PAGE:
By Jared Chausow
By Katie Toth
By Elizabeth Flock
By Albert Samaha
By Anna Merlan
By Jon Campbell
By Jon Campbell
By Albert Samaha
I have always admired Tom Tomorrow, but his strip on Alan Greenspan [September 26October 2] is truly brilliantso much so that I think the Voice should nominate him for a Pulitzer Prize. In six squares, he pinned down (almost) every flaw, every distortion, every self-serving statement that the "Great Man" ever made. Please nominate him, and let me know if I can do anything to start this process. Also, let's evacuate our troops from Iraq now!
YOU WERE SAYING?
Wayne Barrett's cover story 'North by Northwest to Albany' [October 39] uses a cute double-meaning title. However, if I'm not mistaken, Albany is further east than New York City, according to a few websites I consulted. I believe your idea was that Eliot Spitzer was running from New York City to Albany. What's your opinion on this point?
NO HABLA ESPAÑOL, BRO
Re Gustavo Arellano's 'Special Half-Breed Edition' [September 1925]: Ask a Mexican!? Come on! No native speaker of Spanish would ever say "muchos many responses," since muchos already means "many."
Rob Harvilla, "presumably" from his article 'Why Can't This Be Love?' [September 26October 2] on Van Halen, is nothing more than a pompous, self-absorbed windbag. He has no business trying to figure out why thousands of people want to go and see Van Halen, any more than I'm going to waste more of my time trying to read what he thinks is an amusing and clever (not) take on what he thinks he saw and can interpret at the concert. Blah, blah, blahget over yourself!
Harvilla's article on Van Halen was dead on the money. It's an accurate description of the history of the group that hones in on the feelings of Van Halen fans since losing Roth in '85. Harvilla pretty much summed it all up in one short, terrific article.
DROPPIN' THE HAMMER
Rob Harvilla's 'Jovial Metalheads on the Open Sea' [September 511 ] on Clutch is badassit hit the nail right on the head. I'm interviewing Neil Fallon for a Worcester publication this week, and I've been doing all the research I can. Being a ginormous Clutch fan myself, this particular writer really caught the essence and energy of Clutchfrom writer to writer, I extend my praises on a job well done.
I read Chloé A. Hilliard's story 'Xenu Goes Uptown' [September 1218] about Scientology in Harlem and I don't think there are many stories that come close to being as unprofessional as this one when it comes to fact-finding and reporting objectively. It is obvious that this is yet another attempt by the drive-by media to try to discredit what is otherwise a very contributive and valuable member of our societyespecially to try to turn one belief against another by writing how L. Ron Hubbard spoke of Christ in a bad manner, which is also not factual. If you want to sell newspapers or increase circulation, research why the Church of Scientology is so often attacked and by whom. When you discover whom the church is hurting by helping people, then you will find out where the attacks originate from. Until then, stop contributing to that which hurts our communities and start helping those who are actually trying to help create a better future for everyone.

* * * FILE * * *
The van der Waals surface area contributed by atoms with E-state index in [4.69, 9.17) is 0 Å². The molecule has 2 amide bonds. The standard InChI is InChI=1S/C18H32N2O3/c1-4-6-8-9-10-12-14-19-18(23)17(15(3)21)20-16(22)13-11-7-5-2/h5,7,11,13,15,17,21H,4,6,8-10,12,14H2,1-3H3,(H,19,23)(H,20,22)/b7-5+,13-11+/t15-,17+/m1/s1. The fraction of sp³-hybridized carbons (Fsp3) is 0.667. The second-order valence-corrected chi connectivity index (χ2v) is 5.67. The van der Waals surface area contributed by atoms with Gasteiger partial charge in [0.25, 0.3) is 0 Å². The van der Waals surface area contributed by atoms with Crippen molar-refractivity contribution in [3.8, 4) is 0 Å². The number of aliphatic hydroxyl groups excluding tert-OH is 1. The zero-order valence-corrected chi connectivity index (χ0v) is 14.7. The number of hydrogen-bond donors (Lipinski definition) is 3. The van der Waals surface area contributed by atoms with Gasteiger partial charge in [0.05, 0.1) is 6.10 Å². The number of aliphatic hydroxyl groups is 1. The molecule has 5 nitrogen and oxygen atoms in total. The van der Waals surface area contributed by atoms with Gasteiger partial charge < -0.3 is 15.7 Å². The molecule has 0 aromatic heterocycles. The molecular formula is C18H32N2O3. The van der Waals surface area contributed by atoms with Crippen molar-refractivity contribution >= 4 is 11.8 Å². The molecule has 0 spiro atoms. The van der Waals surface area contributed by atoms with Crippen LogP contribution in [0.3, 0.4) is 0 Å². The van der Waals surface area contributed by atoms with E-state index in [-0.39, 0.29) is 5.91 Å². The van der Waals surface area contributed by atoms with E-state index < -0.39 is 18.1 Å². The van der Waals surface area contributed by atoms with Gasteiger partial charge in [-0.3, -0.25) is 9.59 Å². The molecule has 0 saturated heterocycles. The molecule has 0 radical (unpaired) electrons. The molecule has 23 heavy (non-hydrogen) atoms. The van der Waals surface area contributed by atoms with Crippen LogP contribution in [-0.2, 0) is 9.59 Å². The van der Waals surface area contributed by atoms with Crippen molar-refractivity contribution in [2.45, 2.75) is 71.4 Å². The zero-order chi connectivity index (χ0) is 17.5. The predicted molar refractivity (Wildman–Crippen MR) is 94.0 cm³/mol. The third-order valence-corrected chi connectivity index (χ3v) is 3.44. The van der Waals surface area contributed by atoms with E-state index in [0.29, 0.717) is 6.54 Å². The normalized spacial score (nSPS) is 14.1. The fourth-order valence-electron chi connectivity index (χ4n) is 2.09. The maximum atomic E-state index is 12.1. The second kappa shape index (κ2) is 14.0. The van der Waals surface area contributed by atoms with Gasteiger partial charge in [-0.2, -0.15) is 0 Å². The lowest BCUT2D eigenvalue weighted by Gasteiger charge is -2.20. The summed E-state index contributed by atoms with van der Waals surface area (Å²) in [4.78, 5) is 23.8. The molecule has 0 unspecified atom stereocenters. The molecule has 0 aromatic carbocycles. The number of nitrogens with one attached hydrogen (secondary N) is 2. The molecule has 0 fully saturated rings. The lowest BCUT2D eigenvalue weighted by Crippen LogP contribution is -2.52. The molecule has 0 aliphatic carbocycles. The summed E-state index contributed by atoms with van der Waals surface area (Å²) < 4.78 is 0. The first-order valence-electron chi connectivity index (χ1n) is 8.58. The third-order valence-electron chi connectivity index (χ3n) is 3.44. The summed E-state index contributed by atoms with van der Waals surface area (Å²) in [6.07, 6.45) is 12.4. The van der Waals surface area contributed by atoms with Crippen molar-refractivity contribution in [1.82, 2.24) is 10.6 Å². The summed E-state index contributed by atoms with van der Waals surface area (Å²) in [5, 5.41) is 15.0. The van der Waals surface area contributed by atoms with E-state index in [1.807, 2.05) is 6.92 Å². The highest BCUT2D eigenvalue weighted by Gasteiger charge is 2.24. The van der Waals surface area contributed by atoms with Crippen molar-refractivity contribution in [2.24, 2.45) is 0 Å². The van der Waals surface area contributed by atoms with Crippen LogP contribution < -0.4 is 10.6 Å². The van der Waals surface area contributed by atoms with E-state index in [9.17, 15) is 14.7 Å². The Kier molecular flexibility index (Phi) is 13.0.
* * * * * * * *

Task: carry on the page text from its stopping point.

MAN ON THE STREET
Thank you for Nat Hentoff's story on the NYPD 'Protecting Police Against Complaints,' [October 39]. I am very familiar with Nat's writing on national and international issues, but it is impressive to see that he is current on local matters as well. And no, I am not his mother.
Re Christian Viveros-Fauné's 'Kid's Nation' [September 26October 2]: I wanted to make a minor correction to Viveros-Fauné's mention of my work. Most of the paintings were executed on custom-made wooden supports, though a few were done on store-bought stretchers. This would appear a minor point, but when one's work is scrutinized and written about, as mine was, it does tend to bring into question one's competence in making critical judgments when the particulars regarding works of art do not seem to be very carefully appraised.
PLAY IT WRIGHT
It's high time I paid my compliments to Voice contributor Alexis Soloski, whose witty summaries of current Broadway and Off-Broadway offerings have become one of my favorite features in your paper. Maybe Soloski should try writing a play. I bet she could write a better one than most of the ones that she writes about.
Re Louisa Tucker's 'You Don't Know Jack: The Stunning Comeback of Electroshock and Other Harrowing Treatments for the Mentally Ill' [September 10-17]: I'm a little bit dismayed by Colleen Kelly's belief that there exists some kind of biogenetic cure for the elimination of depression. What I find even more troubling are the so-called experts who have convinced her that such a thing is possible so they can have a willing guinea pig to experiment on. As long as there is poverty, homelessness, unemployment, war, racism, etc., there will always be depression. We may be able to enhance our capacity to cope with depression, which is a good thingbut I think it both foolish and dangerous to propose that we can eliminate and abolish depression. Is there a biogenetic cure for the elimination of hatred, racism, lying, stealing, and killing? I wonder how many willing guinea pigs the experts would need?